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A Talk on the Wild Side.

Fun Facts about Bird Nests

Blue Eggs in Nest Box

If you pay careful attention to the birds this time of year, you may notice that some are carrying nesting material. Nests vary greatly across the country and different bird species have a number of unique techniques for building their perfect home to raise their young.

Here are just a few facts about nests from some of our beloved bird species:

  • Bald eagles build strong nests and use them year after year. They make improvements and add to the nest, it can weigh over a ton! The largest eagle nest was 20 feet deep and estimated to weigh 2 tons!  

>>Check out the nest on our eagle cam and watch them raise their chicks.

  • Some birds will use abandoned homes from other animals. Burrowing owls have been known to use abandoned prairie dog burrows to raise young. Unlike eagles,  great horned owls reuse nests built by other species and don’t make any improvements before moving in. It’s not unusual for their nests to collapse.

  • Blue-gray gnatcatchers makes their nests out of spiderwebs and lichen - and they didn’t even take basket weaving in college!

  • Ruby-throated hummingbirds have nests about the size of a thimble.  

  • Red-cockaded woodpecker nest in cavities that can take years to construct in a living tree. (But they sometimes have help.) They live in groups and will have as many as four helpers.

  • Gyrfalcons can use theirs for generations- one was discovered to be over 2,500 years old. They use rocky ledges or old raven nests.

  • Piping plovers make shallow depressions on the beach with a few twigs. Despite the lack of coverage, their nests can still be hard to spot because they are so well-camouflaged.

What should you do if you find a bird nest?

Admire it from afar!

Many bird nests are protected by law this time of year, because they are considered “active”. Tampering with an active nest is against the law.  An active nest is any nest where there are birds or eggs present. If you have a special situation where you must move the nest, you can apply for a permit but these are issued under very limited circumstances.

Some other interesting legal facts about bird nests? Bald and Golden eagle nests are always protected even when unoccupied. And it’s actually important that you get a permit to keep an unoccupied nest for educational purposes.

By maintaining a respectful distance from the bird nests, we can help ensure that the birds will not be sensitive to disturbance since if they feel threatened they may even abandon young.We certainly don’t want to detract from the incubation process and we don’t want to interfere with them in their home.  

Love birds?
Join Us in Celebrating the Migratory Bird Treaty and 100 Years of Bird Conservation ~ 1916-2016! #birdyear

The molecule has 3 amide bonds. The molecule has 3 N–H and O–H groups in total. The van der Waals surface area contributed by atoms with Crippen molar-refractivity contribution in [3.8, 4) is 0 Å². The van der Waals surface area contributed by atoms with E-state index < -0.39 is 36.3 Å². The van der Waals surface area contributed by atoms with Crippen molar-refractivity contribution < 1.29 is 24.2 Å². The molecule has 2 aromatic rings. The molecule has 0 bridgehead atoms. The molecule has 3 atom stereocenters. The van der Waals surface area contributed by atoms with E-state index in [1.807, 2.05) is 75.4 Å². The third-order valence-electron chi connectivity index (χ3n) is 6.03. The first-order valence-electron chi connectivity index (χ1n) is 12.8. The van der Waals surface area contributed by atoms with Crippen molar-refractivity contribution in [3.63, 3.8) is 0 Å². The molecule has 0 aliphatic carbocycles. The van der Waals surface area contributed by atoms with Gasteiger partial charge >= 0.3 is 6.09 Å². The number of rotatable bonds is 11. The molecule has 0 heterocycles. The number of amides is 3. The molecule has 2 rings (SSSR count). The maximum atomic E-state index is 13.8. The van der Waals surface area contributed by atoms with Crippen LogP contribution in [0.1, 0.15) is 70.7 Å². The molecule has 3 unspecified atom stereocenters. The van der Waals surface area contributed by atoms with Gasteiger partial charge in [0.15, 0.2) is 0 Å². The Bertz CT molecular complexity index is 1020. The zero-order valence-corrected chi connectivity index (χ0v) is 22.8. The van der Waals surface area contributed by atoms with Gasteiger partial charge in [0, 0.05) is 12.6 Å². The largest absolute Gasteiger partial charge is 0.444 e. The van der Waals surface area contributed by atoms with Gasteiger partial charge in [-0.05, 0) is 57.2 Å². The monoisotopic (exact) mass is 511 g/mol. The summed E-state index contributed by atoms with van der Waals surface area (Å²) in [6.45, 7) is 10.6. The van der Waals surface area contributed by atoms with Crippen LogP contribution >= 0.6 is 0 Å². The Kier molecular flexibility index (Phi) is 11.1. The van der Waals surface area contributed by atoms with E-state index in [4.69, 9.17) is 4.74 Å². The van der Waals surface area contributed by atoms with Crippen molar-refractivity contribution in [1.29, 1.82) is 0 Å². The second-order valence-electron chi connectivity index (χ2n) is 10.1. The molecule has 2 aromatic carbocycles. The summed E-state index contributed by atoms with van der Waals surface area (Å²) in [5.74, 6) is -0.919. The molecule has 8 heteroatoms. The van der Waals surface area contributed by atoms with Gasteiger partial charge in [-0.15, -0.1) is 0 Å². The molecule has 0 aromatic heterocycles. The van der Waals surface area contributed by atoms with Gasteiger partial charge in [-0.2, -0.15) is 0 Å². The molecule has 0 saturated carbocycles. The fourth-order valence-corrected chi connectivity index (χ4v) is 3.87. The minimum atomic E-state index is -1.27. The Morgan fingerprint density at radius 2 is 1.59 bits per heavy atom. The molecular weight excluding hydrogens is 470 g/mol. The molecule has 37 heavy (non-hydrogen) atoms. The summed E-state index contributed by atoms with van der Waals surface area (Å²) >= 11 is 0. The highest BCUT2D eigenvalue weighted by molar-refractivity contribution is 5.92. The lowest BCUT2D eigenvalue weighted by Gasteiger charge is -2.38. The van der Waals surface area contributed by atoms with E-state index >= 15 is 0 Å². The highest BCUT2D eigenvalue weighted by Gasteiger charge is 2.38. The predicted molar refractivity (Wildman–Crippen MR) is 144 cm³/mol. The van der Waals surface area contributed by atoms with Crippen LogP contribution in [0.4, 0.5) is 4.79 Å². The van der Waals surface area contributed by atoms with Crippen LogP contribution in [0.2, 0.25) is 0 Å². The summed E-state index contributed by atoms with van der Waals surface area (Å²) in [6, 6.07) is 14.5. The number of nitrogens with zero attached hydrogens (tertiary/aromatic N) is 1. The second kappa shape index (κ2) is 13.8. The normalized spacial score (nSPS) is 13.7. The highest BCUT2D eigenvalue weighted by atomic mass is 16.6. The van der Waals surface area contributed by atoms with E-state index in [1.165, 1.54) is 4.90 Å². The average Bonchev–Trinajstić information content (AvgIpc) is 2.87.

Yes I do absolutly LOVE birds. I believe they bring enjoyment & life to all. ??
# Posted By Kim Richmond | 4/16/16 3:53 PM

What do you do when a bird makes its nest in the wreath on my front door?
# Posted By Kathi | 5/3/16 6:29 PM

Use the back door and say Merry Christmas!
# Posted By | 5/4/16 12:56 PM

The bird nesting in a wreath is probably a House Finch. Luckily they are very common and adaptable, and will happily move on when their young have fledged. In the future, take the wreath down before nesting begins in the spring and don't put it back until late summer.
# Posted By Nancy Jo | 5/5/16 9:16 AM

I left a stag horn fern hang over winter..it died..it is right out living room window. We have been fortunate to watch a morning dove make her nest in it and 2 babies have now grown and left..they return at night and roost in the nest yet with "mom"...we have loved watching them grow...we have a mockingbird in our Clematis..3 babies...don't get much done watching all our families
# Posted By Linda | 5/5/16 6:46 PM

I have a metal rack standing against the back of my house( I was going to get rid of it until, I saw it held a nest of Robin eggs, recently , every year a Robin lays eggs in a nest on the rack. This year's babies are gone, painters are coming to paint the house soon: should the nest be placed elsewhere & hope momma will use it, since I want to do away with the rack?
# Posted By | 5/6/16 5:48 PM

In answer to some questions:
Inactive nests can be moved (but not kept), but active nests with eggs or chicks in them cannot be moved. In extraordinary circumstances a health and safety permit might be obtained from a regional permit office.
# Posted By Fish and Wildlife Service | 5/17/16 7:59 AM

# Posted By Damon Runyon | 5/19/16 6:42 PM

I had a landlord throw away pigeon nests every year. Is that breaking the law? I tried to save the eggs but they never hatched.
# Posted By | 3/6/17 10:45 PM

The rock pigeon, the bird commonly seen in cities around the United States, is not native, and it is not protected under the Migratory Bird Treaty Act.
# Posted By Fish and Wildlife Service | 3/7/17 3:06 PM

We had a robin build its nest in our wreath on the front door. We were able to watch the whole nesting, hatching, and fledging process. The kids loved it too.
# Posted By Barbara Bolden | 3/22/19 9:53 PM

Someone in my area has retained a real estate agent who has had contractors clearing large amounts of brush, trees and other vegetation (and earth) on a large scale, with no permits. It began in May and I KNOW this is nesting time for many species. Is this a violation of any protection laws?
# Posted By | 8/18/20 10:09 PM
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